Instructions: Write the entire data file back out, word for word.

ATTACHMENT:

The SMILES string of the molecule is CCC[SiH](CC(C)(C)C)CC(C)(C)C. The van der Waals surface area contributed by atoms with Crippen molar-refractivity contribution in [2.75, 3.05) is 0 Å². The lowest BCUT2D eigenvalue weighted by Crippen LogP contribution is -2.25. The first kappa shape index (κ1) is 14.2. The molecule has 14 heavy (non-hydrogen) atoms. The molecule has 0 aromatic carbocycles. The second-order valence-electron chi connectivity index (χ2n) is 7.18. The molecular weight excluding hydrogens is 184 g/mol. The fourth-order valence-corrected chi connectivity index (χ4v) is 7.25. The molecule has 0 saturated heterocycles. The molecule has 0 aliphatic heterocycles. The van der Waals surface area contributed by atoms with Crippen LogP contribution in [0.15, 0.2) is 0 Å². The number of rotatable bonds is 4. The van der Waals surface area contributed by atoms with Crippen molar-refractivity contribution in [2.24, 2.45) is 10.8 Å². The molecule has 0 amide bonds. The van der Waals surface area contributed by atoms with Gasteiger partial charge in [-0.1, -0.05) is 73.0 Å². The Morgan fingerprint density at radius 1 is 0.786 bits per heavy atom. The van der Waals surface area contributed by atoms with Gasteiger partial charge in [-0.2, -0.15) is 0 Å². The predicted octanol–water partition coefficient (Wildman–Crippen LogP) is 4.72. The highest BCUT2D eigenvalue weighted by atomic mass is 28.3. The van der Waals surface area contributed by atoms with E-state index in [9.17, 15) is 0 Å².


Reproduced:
The SMILES string of the molecule is CCC[SiH](CC(C)(C)C)CC(C)(C)C. The van der Waals surface area contributed by atoms with Crippen molar-refractivity contribution in [2.75, 3.05) is 0 Å². The lowest BCUT2D eigenvalue weighted by Crippen LogP contribution is -2.25. The first kappa shape index (κ1) is 14.2. The molecule has 14 heavy (non-hydrogen) atoms. The molecule has 0 aromatic carbocycles. The second-order valence-electron chi connectivity index (χ2n) is 7.18. The molecular weight excluding hydrogens is 184 g/mol. The fourth-order valence-corrected chi connectivity index (χ4v) is 7.25. The molecule has 0 saturated heterocycles. The molecule has 0 aliphatic heterocycles. The van der Waals surface area contributed by atoms with Crippen LogP contribution in [0.15, 0.2) is 0 Å². The number of rotatable bonds is 4. The van der Waals surface area contributed by atoms with Crippen molar-refractivity contribution in [2.24, 2.45) is 10.8 Å². The molecule has 0 amide bonds. The van der Waals surface area contributed by atoms with Gasteiger partial charge in [-0.1, -0.05) is 73.0 Å². The Morgan fingerprint density at radius 1 is 0.786 bits per heavy atom. The van der Waals surface area contributed by atoms with Gasteiger partial charge in [-0.2, -0.15) is 0 Å². The predicted octanol–water partition coefficient (Wildman–Crippen LogP) is 4.72. The highest BCUT2D eigenvalue weighted by atomic mass is 28.3. The van der Waals surface area contributed by atoms with E-state index in [9.17, 15) is 0 Å².